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Mounting debt can occur when luxury is mistaken for necessity

On Behalf of | Jul 3, 2013 | Chapter 7, Firm News

In today’s society, many conveniences that are truly luxuries are being mistaken as necessities. Because people are under the impression that they need many of the purchases they could do without, overspending occurs quite often. Personal income may not be sufficient enough to cover payments on items in full, so consumers often turn to credit cards so they will have the ability to pay for purchases over time. Unfortunately, many people, including Tennessee residents, use this technique irresponsibly and mounting debt ensues.

Because many people become complacent about the luxuries in their lives, they begin to think of them as necessities. The idea of buying a used car instead of a brand new one or going without cable television can seem like a ridiculous notion to those who do not realize that their spending has gotten out of hand. It occasionally can take a stressful situation, such as losing a wallet, to understand that using credit cards and taking on debt for the sake of keeping up a lifestyle can be very detrimental in the long run.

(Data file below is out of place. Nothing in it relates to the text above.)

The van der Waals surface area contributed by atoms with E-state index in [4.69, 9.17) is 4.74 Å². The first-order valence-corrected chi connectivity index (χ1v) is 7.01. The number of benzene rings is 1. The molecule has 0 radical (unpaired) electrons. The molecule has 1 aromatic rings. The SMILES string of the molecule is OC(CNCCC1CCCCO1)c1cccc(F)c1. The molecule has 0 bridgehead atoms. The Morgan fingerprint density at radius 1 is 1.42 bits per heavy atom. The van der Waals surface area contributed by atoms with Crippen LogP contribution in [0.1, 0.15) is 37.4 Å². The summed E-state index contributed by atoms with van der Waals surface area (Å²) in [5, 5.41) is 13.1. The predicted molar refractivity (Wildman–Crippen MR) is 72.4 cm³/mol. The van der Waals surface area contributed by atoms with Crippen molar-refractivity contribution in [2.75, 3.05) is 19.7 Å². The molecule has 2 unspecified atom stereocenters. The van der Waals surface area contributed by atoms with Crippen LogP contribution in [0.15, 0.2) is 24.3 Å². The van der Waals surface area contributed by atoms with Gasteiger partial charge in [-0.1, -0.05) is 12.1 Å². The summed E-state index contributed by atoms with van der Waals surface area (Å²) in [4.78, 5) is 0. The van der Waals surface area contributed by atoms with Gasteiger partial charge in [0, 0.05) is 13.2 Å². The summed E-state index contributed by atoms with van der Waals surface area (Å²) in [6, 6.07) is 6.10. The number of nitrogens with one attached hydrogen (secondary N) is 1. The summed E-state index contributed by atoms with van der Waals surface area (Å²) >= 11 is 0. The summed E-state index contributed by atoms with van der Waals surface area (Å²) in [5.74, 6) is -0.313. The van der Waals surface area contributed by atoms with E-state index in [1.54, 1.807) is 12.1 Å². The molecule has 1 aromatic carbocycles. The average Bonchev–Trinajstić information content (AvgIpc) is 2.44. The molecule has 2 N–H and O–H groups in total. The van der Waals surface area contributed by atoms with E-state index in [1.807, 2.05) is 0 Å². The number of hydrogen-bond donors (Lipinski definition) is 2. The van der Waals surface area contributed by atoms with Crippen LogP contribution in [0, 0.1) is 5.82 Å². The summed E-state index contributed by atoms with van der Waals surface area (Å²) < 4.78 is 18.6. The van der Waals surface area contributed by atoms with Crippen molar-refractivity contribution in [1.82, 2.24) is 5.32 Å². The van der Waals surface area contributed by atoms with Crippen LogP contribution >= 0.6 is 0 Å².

Lifestyle changes can definitely help to lower the amount of debt being accrued each month. Getting rid of monthly bills such as those for cable plans and multiple car payments can help reduce debt for some. Nevertheless, many people have accumulated such significant debt that cutting back and following a budget each month may not be enough to reduce their debt to a manageable level.

Fortunately for those suffering the burden of mounting debt, there are avenues available for them to explore in order to manage their debt and have a financial fresh start. Bankruptcy was created to help those with considerable debt get their payments under control through various methods. By looking into Tennessee bankruptcy laws, debtors may find solutions suitable for their situations that will allow them to handle their financial circumstances.

Source: Deseret News, “As times get better can you keep a leash on your credit card?” Whitney Evans, June 18, 2013